Edward I finished this intimidating yet spectacular building in 1289, the southernmost of his 'iron ring' of fortresses designed to keep the Welsh firmly beneath his boot. The grey sandstone castle's massive, twin-towered gatehouse and outer walls are still intact and give the illusion of impregnability even now. A new visitor centre, with interactive displays, kids' activities and films, was opened in 2015, where the Castle Hotel once stood.

A drawbridge leads through the gatehouse to the compact inner ward, where four gloomy round towers guard the corners. Some of the ramparts are partly ruined and closed off, but you can climb up other sections for views in all directions. The fortress' great natural defence is the seaward cliff face. When it was built, ships could sail supplies right to the base.

Despite its might, this fort­ress has been called the 'Castle of Lost Causes' because it has been lucklessly defended so many times. Owain Glyndŵr captured it after a long siege in 1404. He is said to have been crowned Prince of Wales in the presence of envoys from Scotland, France and Spain during one of his parliaments in the town. He was, in turn, besieged here by the future Henry V.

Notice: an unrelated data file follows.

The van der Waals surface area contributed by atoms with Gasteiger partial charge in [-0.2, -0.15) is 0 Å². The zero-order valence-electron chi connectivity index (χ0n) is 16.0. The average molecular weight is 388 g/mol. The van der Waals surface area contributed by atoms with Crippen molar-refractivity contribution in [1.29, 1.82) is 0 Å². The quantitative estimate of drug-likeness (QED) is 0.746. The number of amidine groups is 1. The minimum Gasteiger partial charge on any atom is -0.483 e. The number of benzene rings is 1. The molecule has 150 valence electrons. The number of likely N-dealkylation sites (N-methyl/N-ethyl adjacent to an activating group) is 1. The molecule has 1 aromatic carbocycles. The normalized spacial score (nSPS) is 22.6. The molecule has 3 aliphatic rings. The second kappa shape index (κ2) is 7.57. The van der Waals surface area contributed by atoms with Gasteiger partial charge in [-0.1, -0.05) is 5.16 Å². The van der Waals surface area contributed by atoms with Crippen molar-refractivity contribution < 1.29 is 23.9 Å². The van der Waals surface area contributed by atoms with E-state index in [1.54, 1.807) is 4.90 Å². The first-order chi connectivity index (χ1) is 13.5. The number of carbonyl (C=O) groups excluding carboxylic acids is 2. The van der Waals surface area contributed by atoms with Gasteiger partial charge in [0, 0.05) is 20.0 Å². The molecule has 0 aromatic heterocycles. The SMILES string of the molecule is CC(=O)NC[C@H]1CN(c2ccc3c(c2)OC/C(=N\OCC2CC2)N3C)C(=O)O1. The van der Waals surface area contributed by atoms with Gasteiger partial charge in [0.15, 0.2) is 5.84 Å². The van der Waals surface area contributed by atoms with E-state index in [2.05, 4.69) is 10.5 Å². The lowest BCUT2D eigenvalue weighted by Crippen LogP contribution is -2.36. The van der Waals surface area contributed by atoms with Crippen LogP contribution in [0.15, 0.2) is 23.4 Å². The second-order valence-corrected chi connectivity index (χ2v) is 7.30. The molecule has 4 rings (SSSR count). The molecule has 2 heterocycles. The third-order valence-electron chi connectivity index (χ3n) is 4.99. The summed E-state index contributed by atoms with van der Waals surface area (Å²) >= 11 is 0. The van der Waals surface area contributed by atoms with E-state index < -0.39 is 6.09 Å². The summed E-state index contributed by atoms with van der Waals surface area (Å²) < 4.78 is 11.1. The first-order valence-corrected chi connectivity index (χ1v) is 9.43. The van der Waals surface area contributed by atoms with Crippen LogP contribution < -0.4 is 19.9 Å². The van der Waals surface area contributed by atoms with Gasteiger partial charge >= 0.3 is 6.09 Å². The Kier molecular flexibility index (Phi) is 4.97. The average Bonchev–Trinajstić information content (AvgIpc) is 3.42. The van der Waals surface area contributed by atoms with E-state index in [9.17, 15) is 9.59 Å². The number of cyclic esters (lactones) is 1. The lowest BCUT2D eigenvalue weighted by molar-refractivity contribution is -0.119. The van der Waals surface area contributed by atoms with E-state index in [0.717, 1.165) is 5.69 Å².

During the Wars of the Roses the castle is said to have held out against a siege for seven years and was the last Lancastrian stronghold to fall. The siege inspired the popular Welsh hymn Men of Harlech, which is still played today in regimental marches and sung with patriotic gusto at rugby matches. The castle was also the last to fall in the English Civil War, finally giving in to Cromwell's forces in 1647.

The finest exterior view of the castle (with Snowdon as a backdrop) is from a craggy outcrop on Ffordd Isaf, opposite Maelgwyn House.